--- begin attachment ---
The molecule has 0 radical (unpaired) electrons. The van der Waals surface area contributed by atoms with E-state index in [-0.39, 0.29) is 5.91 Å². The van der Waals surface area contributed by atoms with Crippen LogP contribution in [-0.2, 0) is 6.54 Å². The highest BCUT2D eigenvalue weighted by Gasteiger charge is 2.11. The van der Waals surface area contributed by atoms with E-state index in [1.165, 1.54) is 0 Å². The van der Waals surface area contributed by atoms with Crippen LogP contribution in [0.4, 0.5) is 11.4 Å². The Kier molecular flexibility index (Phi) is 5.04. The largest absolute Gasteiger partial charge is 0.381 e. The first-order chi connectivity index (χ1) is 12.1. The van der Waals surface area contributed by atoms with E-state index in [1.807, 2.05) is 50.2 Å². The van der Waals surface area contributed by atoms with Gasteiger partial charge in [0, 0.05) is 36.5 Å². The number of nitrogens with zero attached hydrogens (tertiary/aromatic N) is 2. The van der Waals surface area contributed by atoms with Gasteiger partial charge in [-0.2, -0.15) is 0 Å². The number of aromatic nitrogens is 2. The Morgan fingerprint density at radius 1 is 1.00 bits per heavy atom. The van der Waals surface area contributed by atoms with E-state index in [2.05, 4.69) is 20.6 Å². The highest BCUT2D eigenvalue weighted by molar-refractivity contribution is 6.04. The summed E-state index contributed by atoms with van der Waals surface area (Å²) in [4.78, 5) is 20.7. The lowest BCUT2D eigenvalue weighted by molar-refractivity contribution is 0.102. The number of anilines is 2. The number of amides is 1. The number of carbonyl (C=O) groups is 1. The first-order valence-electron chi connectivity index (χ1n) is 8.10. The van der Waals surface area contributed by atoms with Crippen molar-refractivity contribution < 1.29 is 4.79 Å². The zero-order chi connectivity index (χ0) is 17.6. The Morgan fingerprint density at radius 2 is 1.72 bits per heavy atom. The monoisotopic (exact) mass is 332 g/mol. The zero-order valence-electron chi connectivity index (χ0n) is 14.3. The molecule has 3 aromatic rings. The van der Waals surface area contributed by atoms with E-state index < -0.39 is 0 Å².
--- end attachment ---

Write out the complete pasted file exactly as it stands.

The molecule has 0 radical (unpaired) electrons. The van der Waals surface area contributed by atoms with E-state index in [-0.39, 0.29) is 5.91 Å². The van der Waals surface area contributed by atoms with Crippen LogP contribution in [-0.2, 0) is 6.54 Å². The highest BCUT2D eigenvalue weighted by Gasteiger charge is 2.11. The van der Waals surface area contributed by atoms with E-state index in [1.165, 1.54) is 0 Å². The van der Waals surface area contributed by atoms with Crippen LogP contribution in [0.4, 0.5) is 11.4 Å². The Kier molecular flexibility index (Phi) is 5.04. The largest absolute Gasteiger partial charge is 0.381 e. The first-order chi connectivity index (χ1) is 12.1. The van der Waals surface area contributed by atoms with E-state index in [1.807, 2.05) is 50.2 Å². The van der Waals surface area contributed by atoms with Gasteiger partial charge in [0, 0.05) is 36.5 Å². The number of nitrogens with zero attached hydrogens (tertiary/aromatic N) is 2. The van der Waals surface area contributed by atoms with Gasteiger partial charge in [-0.2, -0.15) is 0 Å². The number of aromatic nitrogens is 2. The Morgan fingerprint density at radius 1 is 1.00 bits per heavy atom. The van der Waals surface area contributed by atoms with E-state index in [2.05, 4.69) is 20.6 Å². The highest BCUT2D eigenvalue weighted by molar-refractivity contribution is 6.04. The summed E-state index contributed by atoms with van der Waals surface area (Å²) in [4.78, 5) is 20.7. The lowest BCUT2D eigenvalue weighted by molar-refractivity contribution is 0.102. The number of anilines is 2. The number of amides is 1. The number of carbonyl (C=O) groups is 1. The first-order valence-electron chi connectivity index (χ1n) is 8.10. The van der Waals surface area contributed by atoms with Crippen molar-refractivity contribution < 1.29 is 4.79 Å². The zero-order chi connectivity index (χ0) is 17.6. The Morgan fingerprint density at radius 2 is 1.72 bits per heavy atom. The monoisotopic (exact) mass is 332 g/mol. The zero-order valence-electron chi connectivity index (χ0n) is 14.3. The molecule has 3 aromatic rings. The van der Waals surface area contributed by atoms with E-state index < -0.39 is 0 Å².